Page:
There is no other alternative then to have influence and if there is to be a core, then one should aim for having influence on it. But we should not create barriers and draw lines. The aim of the new government should be to be more mature, take initiatives on relevant issues at EU level, be constructive and be in regular contact with other EU heads of states. Let me though say that we should avoid an artificial construction of a core. It is clear that at a certain point in time we will have many issues on the table and there we will see what is acceptable for us and what is not. This will shape our position within the EU.

The UK is leaving. Do you perceive it as a threat to the EU project or as a natural evolution? What form of economic cooperation with the UK would be the best for the EU? 

It is not a threat to the project. If it should weaken the EU, then it means that the European project is really weak. And that is not the case. The negotiations might be difficult and they might create tensions among member states and bring problems. Now we start the negotiations on the divorce and later about future cooperation. Within two years, we have to solve the most important issues and be aware of potential impacts. Of course I would welcome if the UK would stay in the internal market or in Customs union but we know that the British go for the so called hard Brexit. Therefore the most probable form of cooperation will be the free trade agreement supplemented by bilateral sector cooperation in whatever treaty form. I would argue for a strong cooperation on defence, education and R&D and others.

Do you think that TTIP still has a chance to survive?

There is a lack of consistency in Trump’s decisions and therefore it is more difficult to anticipate his further steps, both domestically and vis-à-vis international partners. That leads me to more sceptical speculations. But I am an optimistic person. I deem that the US business will be aware of the impact because in TTIP there are many positive aspects for US business. The negotiations might go back to the point where they were at the time of US elections. The strategic partnership at a global level in creating regulatory order to confront the practices that are not always optimal might be the trigger effect of the negotiations. TTIP could be a great strategy towards third partners such as China. I know there are many supporters of the EU – US agreement on the US side but it seems Trump’s a paradox.

In mid-June new rules on roaming will apply. It is a great achievement for the European Parliament. What else does the EU plan for its citizens within the digital single market strategy?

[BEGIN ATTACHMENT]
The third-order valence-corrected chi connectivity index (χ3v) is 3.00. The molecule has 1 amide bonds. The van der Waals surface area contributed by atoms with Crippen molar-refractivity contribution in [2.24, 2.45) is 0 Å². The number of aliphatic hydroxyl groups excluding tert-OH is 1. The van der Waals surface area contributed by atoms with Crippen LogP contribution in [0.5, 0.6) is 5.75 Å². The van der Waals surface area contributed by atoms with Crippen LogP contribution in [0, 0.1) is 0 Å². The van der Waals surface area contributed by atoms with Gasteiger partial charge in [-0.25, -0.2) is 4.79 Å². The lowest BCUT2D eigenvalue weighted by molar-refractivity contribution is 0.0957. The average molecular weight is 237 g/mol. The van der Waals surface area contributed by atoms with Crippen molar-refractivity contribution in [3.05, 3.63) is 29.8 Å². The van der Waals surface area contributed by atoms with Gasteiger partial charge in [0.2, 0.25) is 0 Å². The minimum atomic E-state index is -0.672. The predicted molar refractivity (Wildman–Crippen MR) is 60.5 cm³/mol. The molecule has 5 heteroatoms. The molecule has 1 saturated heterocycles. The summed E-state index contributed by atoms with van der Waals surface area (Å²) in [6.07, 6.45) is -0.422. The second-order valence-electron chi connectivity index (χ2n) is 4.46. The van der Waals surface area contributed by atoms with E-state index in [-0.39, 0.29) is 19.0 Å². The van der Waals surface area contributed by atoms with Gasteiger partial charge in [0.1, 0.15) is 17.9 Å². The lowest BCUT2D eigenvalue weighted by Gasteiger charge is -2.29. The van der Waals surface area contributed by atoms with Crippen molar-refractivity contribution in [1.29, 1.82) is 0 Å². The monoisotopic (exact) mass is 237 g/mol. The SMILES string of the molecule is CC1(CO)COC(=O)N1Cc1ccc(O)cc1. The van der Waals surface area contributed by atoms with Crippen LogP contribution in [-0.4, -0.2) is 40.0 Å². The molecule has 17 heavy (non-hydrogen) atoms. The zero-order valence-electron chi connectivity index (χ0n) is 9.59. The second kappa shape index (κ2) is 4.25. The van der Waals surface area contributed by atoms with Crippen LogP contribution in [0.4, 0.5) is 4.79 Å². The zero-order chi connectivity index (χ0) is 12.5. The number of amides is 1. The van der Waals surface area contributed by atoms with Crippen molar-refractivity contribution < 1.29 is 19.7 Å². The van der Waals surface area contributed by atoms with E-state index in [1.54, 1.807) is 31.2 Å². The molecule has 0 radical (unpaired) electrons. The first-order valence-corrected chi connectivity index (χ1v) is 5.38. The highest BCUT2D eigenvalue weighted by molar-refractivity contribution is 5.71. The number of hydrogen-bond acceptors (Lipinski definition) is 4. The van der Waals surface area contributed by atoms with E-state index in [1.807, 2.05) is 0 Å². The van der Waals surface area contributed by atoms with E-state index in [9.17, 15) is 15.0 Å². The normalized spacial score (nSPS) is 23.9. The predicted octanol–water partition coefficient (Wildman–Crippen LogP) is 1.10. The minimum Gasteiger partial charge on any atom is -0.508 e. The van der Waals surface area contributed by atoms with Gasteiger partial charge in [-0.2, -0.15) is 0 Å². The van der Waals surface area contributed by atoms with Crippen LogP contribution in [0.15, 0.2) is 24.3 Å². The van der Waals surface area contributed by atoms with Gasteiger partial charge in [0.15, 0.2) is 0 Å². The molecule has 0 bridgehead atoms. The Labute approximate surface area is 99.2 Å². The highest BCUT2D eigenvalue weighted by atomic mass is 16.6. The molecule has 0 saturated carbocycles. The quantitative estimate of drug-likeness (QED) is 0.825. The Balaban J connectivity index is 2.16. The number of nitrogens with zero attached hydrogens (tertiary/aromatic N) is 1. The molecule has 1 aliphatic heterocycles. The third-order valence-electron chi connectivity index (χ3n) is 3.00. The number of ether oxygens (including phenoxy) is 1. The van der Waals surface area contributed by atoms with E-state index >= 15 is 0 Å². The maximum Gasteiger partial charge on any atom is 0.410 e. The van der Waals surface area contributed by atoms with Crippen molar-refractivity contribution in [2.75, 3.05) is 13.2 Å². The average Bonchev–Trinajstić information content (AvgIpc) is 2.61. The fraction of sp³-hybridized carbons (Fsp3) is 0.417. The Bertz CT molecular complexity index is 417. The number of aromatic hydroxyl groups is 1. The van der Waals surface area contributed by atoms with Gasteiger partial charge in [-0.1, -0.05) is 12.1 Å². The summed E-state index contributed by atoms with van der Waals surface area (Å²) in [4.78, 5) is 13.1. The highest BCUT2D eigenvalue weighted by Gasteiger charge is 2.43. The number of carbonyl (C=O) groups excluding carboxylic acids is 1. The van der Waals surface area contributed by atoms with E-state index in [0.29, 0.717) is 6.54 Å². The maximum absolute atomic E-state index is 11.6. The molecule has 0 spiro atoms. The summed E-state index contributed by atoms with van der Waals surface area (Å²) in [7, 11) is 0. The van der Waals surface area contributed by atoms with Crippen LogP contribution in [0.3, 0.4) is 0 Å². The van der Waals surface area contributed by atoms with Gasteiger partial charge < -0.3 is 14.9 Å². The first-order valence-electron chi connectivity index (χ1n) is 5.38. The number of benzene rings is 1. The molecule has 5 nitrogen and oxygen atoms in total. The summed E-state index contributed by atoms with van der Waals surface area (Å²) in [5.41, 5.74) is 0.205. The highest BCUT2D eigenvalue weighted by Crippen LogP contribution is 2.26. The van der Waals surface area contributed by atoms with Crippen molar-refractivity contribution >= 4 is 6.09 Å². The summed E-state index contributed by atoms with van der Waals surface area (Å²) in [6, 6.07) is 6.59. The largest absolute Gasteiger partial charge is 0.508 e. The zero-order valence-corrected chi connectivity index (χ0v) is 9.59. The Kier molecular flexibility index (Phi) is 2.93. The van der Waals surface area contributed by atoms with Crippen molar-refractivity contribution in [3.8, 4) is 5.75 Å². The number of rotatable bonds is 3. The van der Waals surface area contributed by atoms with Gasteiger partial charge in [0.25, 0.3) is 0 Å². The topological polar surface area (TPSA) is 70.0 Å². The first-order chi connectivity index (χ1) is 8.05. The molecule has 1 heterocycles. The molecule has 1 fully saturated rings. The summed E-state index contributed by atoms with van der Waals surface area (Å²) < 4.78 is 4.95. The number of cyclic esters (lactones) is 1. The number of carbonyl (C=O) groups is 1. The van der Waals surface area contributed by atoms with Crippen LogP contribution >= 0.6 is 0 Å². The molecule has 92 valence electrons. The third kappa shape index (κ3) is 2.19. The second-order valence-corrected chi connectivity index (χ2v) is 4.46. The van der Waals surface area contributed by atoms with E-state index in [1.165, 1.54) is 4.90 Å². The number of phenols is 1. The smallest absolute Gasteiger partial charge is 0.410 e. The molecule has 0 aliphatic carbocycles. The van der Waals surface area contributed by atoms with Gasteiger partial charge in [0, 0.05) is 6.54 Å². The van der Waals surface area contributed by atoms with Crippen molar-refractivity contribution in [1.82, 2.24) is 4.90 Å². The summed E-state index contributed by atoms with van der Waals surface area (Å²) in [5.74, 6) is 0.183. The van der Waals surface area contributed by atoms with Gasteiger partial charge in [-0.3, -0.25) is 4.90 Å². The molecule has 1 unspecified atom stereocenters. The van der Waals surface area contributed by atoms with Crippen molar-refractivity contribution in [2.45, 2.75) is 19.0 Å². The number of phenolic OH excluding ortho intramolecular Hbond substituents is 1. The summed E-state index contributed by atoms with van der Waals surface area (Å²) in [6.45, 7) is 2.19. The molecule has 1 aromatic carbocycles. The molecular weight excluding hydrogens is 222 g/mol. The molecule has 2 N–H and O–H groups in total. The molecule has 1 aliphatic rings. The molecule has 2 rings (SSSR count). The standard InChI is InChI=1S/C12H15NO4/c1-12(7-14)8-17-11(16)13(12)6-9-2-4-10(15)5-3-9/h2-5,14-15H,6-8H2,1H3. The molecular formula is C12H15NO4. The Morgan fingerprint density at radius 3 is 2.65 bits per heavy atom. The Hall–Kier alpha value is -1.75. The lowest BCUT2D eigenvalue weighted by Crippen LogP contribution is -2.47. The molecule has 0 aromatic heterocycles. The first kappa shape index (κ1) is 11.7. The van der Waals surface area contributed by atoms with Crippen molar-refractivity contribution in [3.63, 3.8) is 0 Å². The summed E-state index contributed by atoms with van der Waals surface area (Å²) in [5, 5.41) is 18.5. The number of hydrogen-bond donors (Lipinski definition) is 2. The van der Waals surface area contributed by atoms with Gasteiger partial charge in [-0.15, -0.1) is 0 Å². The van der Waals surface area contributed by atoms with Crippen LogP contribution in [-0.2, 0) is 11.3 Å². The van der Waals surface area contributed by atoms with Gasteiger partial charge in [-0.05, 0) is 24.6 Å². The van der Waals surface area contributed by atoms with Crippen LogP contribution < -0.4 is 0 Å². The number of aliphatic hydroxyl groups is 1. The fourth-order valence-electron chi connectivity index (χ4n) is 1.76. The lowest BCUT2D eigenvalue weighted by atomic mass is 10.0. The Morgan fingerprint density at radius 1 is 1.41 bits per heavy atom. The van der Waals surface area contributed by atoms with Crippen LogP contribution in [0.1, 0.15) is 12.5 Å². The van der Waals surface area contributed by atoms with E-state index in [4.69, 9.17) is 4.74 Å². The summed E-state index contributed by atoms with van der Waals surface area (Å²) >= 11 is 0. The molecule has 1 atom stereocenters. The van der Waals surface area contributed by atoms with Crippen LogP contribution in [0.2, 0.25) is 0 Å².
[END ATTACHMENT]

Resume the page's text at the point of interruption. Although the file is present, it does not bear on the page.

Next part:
There are many new initiatives that we are working on. The consumers will benefit from new rules of geo-blocking at the beginning of 2018. They will be able to shop online without being blocked because of their geographic location. In May, the European Parliament has also adopted new rules which will enable the citizens to have access to their prepaid online services like subscriptions to films, sports events, e-books, video games or music services when travelling within the EU. I am fed up with being blocked from seeing a rugby match when traveling. This will be a great achievement. We have also progressed on the proposal of 5G deployment.  At the end of May, the European Union institutions agreed to set aside 120 million euros to provide free wireless internet connections by 2020 for up to 8,000 municipalities in the EU in areas with no internet coverage. The Czech Republic has to focus more on the digital economy, not only industry but also the government. We lag behind Estonia by 15 years. We are still the country where the goods are assembled and not created.

Thank you for the interview!


By Alena Mastantuono



Pavel Telička graduated from the Law Faculty at the Charles University in Prague in 1986. His professional activities started at the Ministry of Foreign Affairs. From 1991-1995, he held different positions at the Czechoslovak/Czech Mission to the European Communities in Brussels, including Deputy Head and Head of Mission. He served as a Chief Negotiator for the accession of the Czech Republic to the European Union and as a State Secretary for European Affairs. In 2002, he took up the post of Ambassador and Head of the Permanent Representation of the Czech Republic to the European Union. He was the first Czech Commissioner though very shortly. Afterwards, Telicka set up BXL Consulting Ltd, an EU Affairs consultancy. In July 2014 he was elected to the European Parliament (ALDE/ ANO 2011) and in 2017 he was elected the Vice-President of the European Parliament. He is keen on sports and healthy lifestyle.